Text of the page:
How Nokia Lost The Smartphone Race

How Nokia Lost The Smartphone Race

In the late 1990s, Nokia predicted the future of mobile: it spent millions on research and even demonstrated touchscreen devices that closely resembled today’s iPhones and Android devices. So why is it only now making a dent on the smartphone market?

The Wall Street Journal has a nice article describing the decision-making processes behind Nokia’s ill-fated last decade. It starts by setting the scene, describing the kinds of devices that were being researched by Nokia over 10 years ago:

More than seven years before Apple rolled out the iPhone, the Nokia team showed a phone with a colour touch screen set above a single button. The device was shown locating a restaurant, playing a racing game and ordering lipstick. In the late 1990s, Nokia secretly developed another alluring product: a tablet computer with a wireless connection and touch screen-all features today of the hot-selling Apple iPad.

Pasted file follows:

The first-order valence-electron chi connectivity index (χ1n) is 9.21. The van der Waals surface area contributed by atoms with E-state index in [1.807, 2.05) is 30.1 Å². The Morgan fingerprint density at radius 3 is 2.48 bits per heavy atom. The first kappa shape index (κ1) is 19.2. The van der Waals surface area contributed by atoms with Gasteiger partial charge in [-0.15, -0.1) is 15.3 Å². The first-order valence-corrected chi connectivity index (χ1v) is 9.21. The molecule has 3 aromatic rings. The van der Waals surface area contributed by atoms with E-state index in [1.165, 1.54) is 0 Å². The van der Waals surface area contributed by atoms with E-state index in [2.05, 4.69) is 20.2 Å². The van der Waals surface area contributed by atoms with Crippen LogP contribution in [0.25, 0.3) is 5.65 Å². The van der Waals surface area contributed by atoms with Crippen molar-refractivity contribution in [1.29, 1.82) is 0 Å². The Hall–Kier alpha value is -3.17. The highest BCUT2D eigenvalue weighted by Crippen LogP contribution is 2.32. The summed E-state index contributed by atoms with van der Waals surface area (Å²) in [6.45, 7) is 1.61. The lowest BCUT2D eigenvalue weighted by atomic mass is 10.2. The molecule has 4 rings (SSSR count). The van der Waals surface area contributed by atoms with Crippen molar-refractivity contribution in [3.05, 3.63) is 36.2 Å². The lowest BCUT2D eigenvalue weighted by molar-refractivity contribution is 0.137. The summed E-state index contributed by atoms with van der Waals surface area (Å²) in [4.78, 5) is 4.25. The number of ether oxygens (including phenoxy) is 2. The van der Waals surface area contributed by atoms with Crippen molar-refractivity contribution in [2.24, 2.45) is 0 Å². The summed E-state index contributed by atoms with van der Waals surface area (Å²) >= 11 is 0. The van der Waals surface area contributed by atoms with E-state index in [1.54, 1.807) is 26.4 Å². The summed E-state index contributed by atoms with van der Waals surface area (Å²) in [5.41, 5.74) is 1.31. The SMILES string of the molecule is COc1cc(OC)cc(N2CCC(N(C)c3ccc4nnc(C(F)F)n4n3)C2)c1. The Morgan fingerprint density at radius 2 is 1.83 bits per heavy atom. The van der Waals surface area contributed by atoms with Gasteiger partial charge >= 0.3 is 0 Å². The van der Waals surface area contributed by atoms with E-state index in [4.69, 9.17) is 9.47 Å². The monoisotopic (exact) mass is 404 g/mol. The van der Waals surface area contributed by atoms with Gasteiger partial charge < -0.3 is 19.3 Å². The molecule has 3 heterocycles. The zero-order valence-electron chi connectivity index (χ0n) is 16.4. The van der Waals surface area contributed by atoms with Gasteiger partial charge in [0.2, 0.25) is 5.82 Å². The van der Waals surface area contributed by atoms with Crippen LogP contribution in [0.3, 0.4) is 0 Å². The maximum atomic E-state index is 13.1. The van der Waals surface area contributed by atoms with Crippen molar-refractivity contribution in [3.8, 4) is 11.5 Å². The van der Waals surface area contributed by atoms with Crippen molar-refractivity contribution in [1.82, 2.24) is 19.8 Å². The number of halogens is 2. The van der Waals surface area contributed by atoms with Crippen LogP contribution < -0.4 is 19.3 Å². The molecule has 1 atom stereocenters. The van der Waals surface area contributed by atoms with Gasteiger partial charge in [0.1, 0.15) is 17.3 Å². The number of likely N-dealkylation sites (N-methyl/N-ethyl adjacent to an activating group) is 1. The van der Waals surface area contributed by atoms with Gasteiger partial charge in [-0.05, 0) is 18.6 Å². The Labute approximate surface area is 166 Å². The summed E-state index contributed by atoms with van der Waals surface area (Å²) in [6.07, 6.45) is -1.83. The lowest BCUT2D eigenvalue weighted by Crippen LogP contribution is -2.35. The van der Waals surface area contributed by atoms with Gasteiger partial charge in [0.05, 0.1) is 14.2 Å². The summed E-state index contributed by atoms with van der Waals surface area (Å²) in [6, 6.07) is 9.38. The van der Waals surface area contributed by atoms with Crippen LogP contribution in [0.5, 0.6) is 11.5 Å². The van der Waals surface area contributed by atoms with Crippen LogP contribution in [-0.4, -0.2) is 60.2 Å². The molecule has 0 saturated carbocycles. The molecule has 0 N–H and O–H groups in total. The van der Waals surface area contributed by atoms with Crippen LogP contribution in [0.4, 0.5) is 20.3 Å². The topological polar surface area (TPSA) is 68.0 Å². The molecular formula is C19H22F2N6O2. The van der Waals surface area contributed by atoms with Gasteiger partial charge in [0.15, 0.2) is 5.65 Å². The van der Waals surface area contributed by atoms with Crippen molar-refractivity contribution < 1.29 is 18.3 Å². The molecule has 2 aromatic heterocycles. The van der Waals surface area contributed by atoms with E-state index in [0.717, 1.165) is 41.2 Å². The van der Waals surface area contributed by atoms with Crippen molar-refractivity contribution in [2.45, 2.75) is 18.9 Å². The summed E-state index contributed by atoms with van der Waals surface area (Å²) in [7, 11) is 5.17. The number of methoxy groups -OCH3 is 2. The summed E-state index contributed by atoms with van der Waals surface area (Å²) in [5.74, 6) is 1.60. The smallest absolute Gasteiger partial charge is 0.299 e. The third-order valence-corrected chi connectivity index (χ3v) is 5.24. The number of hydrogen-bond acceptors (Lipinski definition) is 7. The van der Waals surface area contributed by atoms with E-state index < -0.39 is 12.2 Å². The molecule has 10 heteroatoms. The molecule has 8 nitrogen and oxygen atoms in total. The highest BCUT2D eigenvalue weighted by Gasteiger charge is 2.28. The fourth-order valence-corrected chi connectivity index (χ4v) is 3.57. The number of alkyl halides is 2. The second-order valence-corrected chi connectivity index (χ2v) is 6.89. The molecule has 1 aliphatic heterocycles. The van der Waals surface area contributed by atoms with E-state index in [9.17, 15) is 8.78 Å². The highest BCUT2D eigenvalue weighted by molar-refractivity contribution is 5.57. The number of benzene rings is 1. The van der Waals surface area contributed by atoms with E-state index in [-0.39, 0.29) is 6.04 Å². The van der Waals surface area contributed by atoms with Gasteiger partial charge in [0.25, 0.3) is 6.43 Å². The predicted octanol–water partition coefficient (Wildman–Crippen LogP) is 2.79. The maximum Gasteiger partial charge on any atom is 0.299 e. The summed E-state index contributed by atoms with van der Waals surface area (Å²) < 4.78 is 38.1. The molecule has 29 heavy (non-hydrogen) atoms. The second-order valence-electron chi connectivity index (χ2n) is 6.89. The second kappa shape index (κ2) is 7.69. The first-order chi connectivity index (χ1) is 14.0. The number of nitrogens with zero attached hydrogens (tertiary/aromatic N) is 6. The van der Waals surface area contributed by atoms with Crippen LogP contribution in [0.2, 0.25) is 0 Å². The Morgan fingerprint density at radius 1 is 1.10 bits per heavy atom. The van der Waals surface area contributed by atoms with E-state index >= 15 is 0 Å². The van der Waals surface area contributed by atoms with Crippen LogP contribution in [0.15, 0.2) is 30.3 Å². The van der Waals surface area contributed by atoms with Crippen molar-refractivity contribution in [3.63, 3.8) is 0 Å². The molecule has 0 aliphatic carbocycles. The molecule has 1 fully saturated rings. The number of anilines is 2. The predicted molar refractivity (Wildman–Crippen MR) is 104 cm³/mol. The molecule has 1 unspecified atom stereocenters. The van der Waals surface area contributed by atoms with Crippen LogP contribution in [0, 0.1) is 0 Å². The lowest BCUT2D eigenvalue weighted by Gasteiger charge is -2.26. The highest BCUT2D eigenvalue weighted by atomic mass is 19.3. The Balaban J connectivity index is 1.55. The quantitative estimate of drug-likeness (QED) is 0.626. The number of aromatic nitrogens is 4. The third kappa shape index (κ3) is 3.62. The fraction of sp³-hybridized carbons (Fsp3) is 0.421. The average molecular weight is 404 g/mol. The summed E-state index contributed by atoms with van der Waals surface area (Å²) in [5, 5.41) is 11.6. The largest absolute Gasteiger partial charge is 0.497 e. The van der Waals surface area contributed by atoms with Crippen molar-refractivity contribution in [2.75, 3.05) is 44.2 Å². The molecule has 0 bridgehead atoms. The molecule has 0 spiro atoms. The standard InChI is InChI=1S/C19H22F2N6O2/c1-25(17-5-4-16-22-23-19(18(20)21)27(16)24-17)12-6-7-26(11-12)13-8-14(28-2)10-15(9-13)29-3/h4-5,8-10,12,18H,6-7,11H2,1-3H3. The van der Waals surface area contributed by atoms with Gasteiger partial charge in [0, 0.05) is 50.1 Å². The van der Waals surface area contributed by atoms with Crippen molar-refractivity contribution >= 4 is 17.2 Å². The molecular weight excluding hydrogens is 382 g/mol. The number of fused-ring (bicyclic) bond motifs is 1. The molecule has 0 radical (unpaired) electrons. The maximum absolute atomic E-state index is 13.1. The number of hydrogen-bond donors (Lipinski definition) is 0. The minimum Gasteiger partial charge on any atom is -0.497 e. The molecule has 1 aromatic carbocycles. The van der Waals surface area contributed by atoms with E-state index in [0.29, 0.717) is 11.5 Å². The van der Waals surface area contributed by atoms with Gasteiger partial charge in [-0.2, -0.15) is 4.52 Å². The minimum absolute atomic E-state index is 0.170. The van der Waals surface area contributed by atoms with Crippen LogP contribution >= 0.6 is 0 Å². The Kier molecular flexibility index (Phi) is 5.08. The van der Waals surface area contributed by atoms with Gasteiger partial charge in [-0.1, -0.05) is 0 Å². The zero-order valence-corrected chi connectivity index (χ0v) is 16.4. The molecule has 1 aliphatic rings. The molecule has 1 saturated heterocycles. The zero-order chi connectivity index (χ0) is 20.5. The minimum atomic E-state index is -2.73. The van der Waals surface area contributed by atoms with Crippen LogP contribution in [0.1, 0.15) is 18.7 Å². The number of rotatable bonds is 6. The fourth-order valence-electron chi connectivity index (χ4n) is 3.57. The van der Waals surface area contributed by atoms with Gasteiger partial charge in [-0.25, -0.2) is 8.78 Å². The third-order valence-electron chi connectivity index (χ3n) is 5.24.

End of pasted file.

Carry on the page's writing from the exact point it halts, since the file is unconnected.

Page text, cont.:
But, alas, having a prototype product up your sleeve and selling it to consumers are two wildly different concepts. Getting between the two requires savvy management foresight — something that the WSJ explains was sadly lacking at Nokia:

Nokia actually developed the sorts of devices that consumers are gobbling up today. It just didn’t bring them to market. In a strategic blunder, it shifted its focus from smartphones back to basic phones right as the iPhone upended the market.

The result? At least two abandoned operating systems and a ginormous tack of patents, which are now valued at around $US6 billion and make up almost the entire value of the company, followed by a mad scramble to enter the smartphone race again. While Nokia only fell from the top spot as the world’s largest maker of mobile phones earlier this year, that was only because it had a massive head start.

Those mistakes almost 10 years ago have cost Nokia dearly. But now with its new Lumia range and championing of Windows Phone, it’s finally daring to be different. Let’s hope it’s not too little too late. [Wall Street Journal]